Gay Texas Couple Find ’Leave or Die Fags’ Painted on Porch
A gay couple from a small town in the Texas panhandle said they woke up Monday morning to find an anti-gay phrase painted on their front porch, Pronews 7 reported.
The two men, Joshua Harrison and Jeremy Jeffers of Clarendon, Texas, say they discovered their front porch vandalized with "leave or die fags" painted on it early Monday.
"It was a nice message painted on our front porch right in front of our door," Harrison told the news station. He also said that he and Jeffers reported the incident to police right away. Donley County Sheriff Charles "Butch" Blackburn said the authorities are currently investigating the vandalism and that he considers it a hate crime.
Clarendon is a small town of barely 2,000 about 60 miles from Amarillo. It was founded as a "sobriety" town in contrast to the Wild West boom towns of the late 1800s.
Although Texas is considered a conservative state, GOP Gov. Rick Perry signed a bill into law in 2001 that added sexual orientation to the state's hate crime laws. According to the Pronews 7, a 2007 crime in Texas report showed that sexual orientation accounted for nearly 20 percent of hate crimes in Texas.
The couple, who have been together for about a year and a half, said the homophobic message has them fearing for their lives.
"I'm absolutely terrified because if there are people in this town that are willing to go to the lengths to vandalize our house and to scare us, they might be going the lengths to do physical harm on us," Harrison said.
The couple says they noticed a change in the people's attitudes towards them after an ad about the "homosexual movement" was published in the local newspaper by Pastor Chris Moore of the Clarendon Church of Christ, the Clarendon Enterprise.
The ad Moore wrote warns residents about the "homosexual movement."
"Folks, don't be fooled, the 'gay' agenda isn't about 'equal' rights for gay couples," the ad reads. "Their agenda would force everyone to compromise their values, make our children legal prey for pedophiles."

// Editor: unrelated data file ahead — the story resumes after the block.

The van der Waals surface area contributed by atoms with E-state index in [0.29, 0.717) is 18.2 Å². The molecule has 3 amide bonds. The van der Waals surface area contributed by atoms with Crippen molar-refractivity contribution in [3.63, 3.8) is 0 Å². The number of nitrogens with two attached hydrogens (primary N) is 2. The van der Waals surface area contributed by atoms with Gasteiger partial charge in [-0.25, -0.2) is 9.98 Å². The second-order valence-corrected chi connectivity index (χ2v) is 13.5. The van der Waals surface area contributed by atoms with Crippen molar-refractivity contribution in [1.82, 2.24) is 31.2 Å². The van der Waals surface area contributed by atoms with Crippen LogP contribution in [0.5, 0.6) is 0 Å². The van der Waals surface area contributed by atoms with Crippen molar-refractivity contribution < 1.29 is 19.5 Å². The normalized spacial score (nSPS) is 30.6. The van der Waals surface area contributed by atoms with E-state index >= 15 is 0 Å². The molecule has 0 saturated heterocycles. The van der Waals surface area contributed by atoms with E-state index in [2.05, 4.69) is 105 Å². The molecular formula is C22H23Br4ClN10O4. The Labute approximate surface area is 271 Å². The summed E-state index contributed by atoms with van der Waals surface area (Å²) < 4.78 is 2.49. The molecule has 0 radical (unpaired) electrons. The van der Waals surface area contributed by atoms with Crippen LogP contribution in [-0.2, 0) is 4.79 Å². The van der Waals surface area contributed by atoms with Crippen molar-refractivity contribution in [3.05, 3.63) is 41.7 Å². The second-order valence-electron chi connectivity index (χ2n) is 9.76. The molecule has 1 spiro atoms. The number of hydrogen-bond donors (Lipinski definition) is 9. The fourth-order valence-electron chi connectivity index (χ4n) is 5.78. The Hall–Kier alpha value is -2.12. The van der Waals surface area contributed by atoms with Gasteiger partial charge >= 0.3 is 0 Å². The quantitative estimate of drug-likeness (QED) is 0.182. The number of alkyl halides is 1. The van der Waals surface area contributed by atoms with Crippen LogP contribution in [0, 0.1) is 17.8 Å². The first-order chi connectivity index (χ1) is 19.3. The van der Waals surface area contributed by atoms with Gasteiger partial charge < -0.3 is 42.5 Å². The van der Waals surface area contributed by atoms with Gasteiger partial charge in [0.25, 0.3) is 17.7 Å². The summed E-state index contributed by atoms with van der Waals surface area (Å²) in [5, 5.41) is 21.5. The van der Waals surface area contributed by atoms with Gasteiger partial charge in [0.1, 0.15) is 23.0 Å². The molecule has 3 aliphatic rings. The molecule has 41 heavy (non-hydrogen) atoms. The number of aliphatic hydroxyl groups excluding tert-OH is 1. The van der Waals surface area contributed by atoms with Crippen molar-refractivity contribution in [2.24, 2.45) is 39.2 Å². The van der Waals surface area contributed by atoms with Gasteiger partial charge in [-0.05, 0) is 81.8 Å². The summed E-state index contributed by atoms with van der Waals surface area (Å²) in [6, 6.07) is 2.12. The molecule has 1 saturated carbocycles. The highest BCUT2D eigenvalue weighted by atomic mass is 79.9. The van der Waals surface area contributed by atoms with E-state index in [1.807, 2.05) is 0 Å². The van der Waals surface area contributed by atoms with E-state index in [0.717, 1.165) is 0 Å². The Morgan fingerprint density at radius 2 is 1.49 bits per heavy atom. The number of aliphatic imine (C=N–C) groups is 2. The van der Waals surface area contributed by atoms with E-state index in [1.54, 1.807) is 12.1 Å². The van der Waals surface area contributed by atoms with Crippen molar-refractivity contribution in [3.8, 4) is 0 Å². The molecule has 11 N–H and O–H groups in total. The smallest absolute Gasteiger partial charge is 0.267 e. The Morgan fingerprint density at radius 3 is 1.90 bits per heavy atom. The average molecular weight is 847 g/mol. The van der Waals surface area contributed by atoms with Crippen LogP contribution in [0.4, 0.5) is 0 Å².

"It's funny that two weeks after this article comes out in the newspaper that people in town are starting to be rude to us and then we get out front porch vandalized," Harrison said.
The pastor says his ad is based on facts but he does not support the anti-gay attack the couple suffered.
"What I wrote was facts and if I wrote something that wasn't factual - I would gladly fix it," he said. "I don't condone that type of behavior. It is un-Christian to vandalize or be violent to anybody."
The incident has left the couple so concerned, they are considering moving. "We are trying to leave," Harrison said.
"It's sad," Jeffers added. "For the first time in my life, I have never felt this scared."
Officials from Equality Texas, the state's principal LGBT advocacy group, say that the couple should not be afraid to live in Clarendon. "Joshua Harrison and Jeremy Jeffers should not have to live in fear in their own home simply because of their sexual orientation," Interim Executive Director Chuck Smith said. "No Texan should ever have to live in fear of violence because of their sexual orientation or gender identity/expression."
Smith also commented on Moore's ad. Although, he said, the pastor is "entitled to his own beliefs," he takes issue with him teaching and preaching "homophobia and anti-gay rhetoric. It can inflame people to the point of violence."
Watch Pronews 7's report below: